Braden crossed the imaginary barrier without a backward glance or comment. In the garden, he passed a stately white fig tree heavy with fruit. Harvest time. He’d often climbed its branches as a child, hungering for a taste of those sweet morsels. He now ignored the bounty and headed for the Great Hall. From there, a butler led him toward the Blue Room. Bowing, the man left him by the door.

Brade

“Enter!” The summons was as sharp as a slap.

Braden’s pulse ricocheted. He huffed an impatient sigh at his nervous reaction. Why did he let Garth’s fears get the better of him? He went in. Stopping before His Grace, he descended to both knees, head bowed.

“I’m pleased to see my dove returned safely.” His Grace made the sign of the cross and said a quiet prayer before extending his right hand.

Braden reverently kissed the opulent medieval gold-rimmed, amethyst ring on His Grace’s middle finger. The jewel was carved with the symbol of the Green Cross.

“Arise, my son,” Charles Manners Sutton said. “We have grave matters to discuss.” He offered a glass of brandy.

“Thank you.” Braden accepted the drink and swept the orderly, spotless, book-lined room with a fond gaze. He’d learnt his church guard theology here. Entering this room felt akin to removing tight boots and settling before a warm fire with a favorite volume.

“You look worse for wear,” His Grace said, with a look of curiosity.

Braden ran a hand over his hair hoping it wasn’t too disheveled. “Discovered a pack of otherworldly hounds near White’s. I wondered if they’d been waiting for me.”

The archbishop seemed unperturbed by the suggestion.

“Do you know why they would have done so, Your Grace?”

“I suspect they were meant to stop you from being sent to Callington.”

Intriguing. His assignments took him to all corners of the British Isles except for Cornwall or Wales. That was witch and warlock territory. They handled their own problems without church guard interference.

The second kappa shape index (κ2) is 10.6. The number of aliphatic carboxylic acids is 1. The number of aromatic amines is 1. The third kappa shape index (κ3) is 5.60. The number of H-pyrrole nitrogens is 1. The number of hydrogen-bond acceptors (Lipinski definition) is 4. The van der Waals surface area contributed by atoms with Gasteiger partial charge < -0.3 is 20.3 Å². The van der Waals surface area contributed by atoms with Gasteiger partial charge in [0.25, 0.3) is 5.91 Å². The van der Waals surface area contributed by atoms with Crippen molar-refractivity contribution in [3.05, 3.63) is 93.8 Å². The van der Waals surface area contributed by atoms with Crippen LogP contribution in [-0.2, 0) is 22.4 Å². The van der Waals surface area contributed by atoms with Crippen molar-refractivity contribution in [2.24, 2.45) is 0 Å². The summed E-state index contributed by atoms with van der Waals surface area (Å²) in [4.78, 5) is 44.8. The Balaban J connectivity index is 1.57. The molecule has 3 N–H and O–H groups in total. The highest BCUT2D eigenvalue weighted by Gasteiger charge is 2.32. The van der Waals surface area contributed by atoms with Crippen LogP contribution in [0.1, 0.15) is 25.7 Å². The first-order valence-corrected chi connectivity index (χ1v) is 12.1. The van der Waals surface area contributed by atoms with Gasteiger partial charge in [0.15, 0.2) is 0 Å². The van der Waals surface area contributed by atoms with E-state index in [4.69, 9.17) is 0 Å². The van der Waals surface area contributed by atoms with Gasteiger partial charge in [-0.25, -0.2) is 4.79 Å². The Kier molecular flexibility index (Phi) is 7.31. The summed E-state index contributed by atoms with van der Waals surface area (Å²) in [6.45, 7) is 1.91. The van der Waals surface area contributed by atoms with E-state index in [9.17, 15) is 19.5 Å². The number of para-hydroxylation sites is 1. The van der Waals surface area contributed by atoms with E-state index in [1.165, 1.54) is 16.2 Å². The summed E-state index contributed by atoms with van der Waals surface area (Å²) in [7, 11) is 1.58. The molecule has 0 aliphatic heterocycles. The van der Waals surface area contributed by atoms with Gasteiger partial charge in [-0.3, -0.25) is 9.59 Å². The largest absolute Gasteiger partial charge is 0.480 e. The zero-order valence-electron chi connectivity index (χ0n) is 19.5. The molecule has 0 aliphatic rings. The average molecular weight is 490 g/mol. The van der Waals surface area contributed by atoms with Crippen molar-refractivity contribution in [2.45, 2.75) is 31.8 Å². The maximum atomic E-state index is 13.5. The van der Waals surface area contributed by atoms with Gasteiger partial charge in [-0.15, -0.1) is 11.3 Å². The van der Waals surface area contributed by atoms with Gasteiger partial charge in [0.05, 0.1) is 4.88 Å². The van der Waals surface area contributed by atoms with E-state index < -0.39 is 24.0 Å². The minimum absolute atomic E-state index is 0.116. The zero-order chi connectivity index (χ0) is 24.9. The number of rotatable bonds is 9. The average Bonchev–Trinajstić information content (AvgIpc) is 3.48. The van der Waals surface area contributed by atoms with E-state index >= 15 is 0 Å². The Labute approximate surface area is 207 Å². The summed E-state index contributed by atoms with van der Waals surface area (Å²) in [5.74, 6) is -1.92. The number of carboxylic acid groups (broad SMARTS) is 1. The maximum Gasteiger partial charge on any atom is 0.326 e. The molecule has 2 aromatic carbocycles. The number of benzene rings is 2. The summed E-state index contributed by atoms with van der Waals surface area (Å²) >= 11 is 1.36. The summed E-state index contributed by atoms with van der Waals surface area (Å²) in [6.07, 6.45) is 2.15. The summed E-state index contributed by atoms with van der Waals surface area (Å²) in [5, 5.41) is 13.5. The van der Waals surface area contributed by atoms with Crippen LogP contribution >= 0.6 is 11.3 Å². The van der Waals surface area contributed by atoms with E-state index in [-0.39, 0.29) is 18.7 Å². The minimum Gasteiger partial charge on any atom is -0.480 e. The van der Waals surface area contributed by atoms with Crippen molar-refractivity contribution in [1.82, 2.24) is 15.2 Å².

“Callington, Cornwall, Your Grace?”

Manners nodded. “There’s trouble at a parish there. A demon stole a boy brought to the church for his baptism.”

“From inside the church? How did it enter? I understood they couldn’t access holy places. Also, why take a boy?”

“How is up to you to determine and to ensure it never happens again. As to why, who knows why demons do anything in our realm, or who they collude

with on any given day? The rector tells me the happening is beyond his understanding. You must uncover the truth and find and return the boy to his school in Snowdon.”

Braden’s eyebrow shot up. Snowdon? “The warlock school in Wales?”

“Snowdon,” the archbishop repeated, his gaze hardening, daring Braden to question him. “The headmaster, Mattock, is the boy’s father and he has sworn allegiance to the Church in exchange for our assistance. I will not turn away any seeker of God, no matter what guise he appears in.”

Or whatever talent he brings to the table. Braden cringed inwardly at that uncharitable thought. He must not presume to question His Grace’s judgment. After all, Braden housed and harbored Garth, who, though not intrinsically evil, did practice magic.

This sudden change in Church policy toward involvement with warlocks, however, was profoundly disturbing. His intention to ask if Sutton knew what could have caused such a startling reaction from his sword choked and died in his throat. He wanted to get out of here, to find a peaceful place to sit and think. He bowed. “If that is all, Your Grace. As always, I’m honored to serve the Church.”

“There’s more.”

His every instinct shouted that he would not care for the rest. Spine rod straight, Braden faced the archbishop.